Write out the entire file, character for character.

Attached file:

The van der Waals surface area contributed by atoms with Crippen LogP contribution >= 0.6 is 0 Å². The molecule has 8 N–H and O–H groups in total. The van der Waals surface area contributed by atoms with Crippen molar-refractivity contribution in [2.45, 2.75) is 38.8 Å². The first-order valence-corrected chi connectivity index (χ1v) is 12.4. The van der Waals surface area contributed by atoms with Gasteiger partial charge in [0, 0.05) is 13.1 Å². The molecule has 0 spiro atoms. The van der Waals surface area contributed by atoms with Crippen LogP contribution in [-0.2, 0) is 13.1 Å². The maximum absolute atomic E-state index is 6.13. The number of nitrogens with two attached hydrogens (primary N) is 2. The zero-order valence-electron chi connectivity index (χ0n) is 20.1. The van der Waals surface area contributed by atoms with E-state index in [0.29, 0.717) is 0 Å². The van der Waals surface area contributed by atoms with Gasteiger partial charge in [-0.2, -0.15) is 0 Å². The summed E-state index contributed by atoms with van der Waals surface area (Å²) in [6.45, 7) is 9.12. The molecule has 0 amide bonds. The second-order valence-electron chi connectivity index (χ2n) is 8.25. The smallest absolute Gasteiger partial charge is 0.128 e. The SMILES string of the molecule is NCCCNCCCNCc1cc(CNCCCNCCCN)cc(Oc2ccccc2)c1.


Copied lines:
The van der Waals surface area contributed by atoms with Crippen LogP contribution >= 0.6 is 0 Å². The molecule has 8 N–H and O–H groups in total. The van der Waals surface area contributed by atoms with Crippen molar-refractivity contribution in [2.45, 2.75) is 38.8 Å². The first-order valence-corrected chi connectivity index (χ1v) is 12.4. The van der Waals surface area contributed by atoms with Gasteiger partial charge in [0, 0.05) is 13.1 Å². The molecule has 0 spiro atoms. The van der Waals surface area contributed by atoms with Crippen LogP contribution in [-0.2, 0) is 13.1 Å². The maximum absolute atomic E-state index is 6.13. The number of nitrogens with two attached hydrogens (primary N) is 2. The zero-order valence-electron chi connectivity index (χ0n) is 20.1. The van der Waals surface area contributed by atoms with E-state index in [0.29, 0.717) is 0 Å². The van der Waals surface area contributed by atoms with Gasteiger partial charge in [-0.2, -0.15) is 0 Å². The summed E-state index contributed by atoms with van der Waals surface area (Å²) in [6.45, 7) is 9.12. The molecule has 0 amide bonds. The second-order valence-electron chi connectivity index (χ2n) is 8.25. The smallest absolute Gasteiger partial charge is 0.128 e. The SMILES string of the molecule is NCCCNCCCNCc1cc(CNCCCNCCCN)cc(Oc2ccccc2)c1.